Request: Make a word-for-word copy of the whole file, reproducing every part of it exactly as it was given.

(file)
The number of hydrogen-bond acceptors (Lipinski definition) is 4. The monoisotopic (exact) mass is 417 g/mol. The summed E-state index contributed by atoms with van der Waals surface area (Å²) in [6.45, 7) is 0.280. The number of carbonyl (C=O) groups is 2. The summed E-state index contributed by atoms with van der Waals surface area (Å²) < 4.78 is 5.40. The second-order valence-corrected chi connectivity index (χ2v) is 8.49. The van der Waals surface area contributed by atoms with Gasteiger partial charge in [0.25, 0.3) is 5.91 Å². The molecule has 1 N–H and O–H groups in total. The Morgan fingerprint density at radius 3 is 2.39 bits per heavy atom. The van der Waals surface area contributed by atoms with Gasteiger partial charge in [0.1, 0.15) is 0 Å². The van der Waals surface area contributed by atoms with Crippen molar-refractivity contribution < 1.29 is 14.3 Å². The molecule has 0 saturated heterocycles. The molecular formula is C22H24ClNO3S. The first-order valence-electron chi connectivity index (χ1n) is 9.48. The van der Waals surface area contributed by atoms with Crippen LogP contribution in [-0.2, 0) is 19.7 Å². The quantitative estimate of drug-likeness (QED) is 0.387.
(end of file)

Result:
The number of hydrogen-bond acceptors (Lipinski definition) is 4. The monoisotopic (exact) mass is 417 g/mol. The summed E-state index contributed by atoms with van der Waals surface area (Å²) in [6.45, 7) is 0.280. The number of carbonyl (C=O) groups is 2. The summed E-state index contributed by atoms with van der Waals surface area (Å²) < 4.78 is 5.40. The second-order valence-corrected chi connectivity index (χ2v) is 8.49. The van der Waals surface area contributed by atoms with Gasteiger partial charge in [0.25, 0.3) is 5.91 Å². The molecule has 1 N–H and O–H groups in total. The Morgan fingerprint density at radius 3 is 2.39 bits per heavy atom. The van der Waals surface area contributed by atoms with Gasteiger partial charge in [0.1, 0.15) is 0 Å². The van der Waals surface area contributed by atoms with Crippen molar-refractivity contribution < 1.29 is 14.3 Å². The molecule has 0 saturated heterocycles. The molecular formula is C22H24ClNO3S. The first-order valence-electron chi connectivity index (χ1n) is 9.48. The van der Waals surface area contributed by atoms with Crippen LogP contribution in [-0.2, 0) is 19.7 Å². The quantitative estimate of drug-likeness (QED) is 0.387.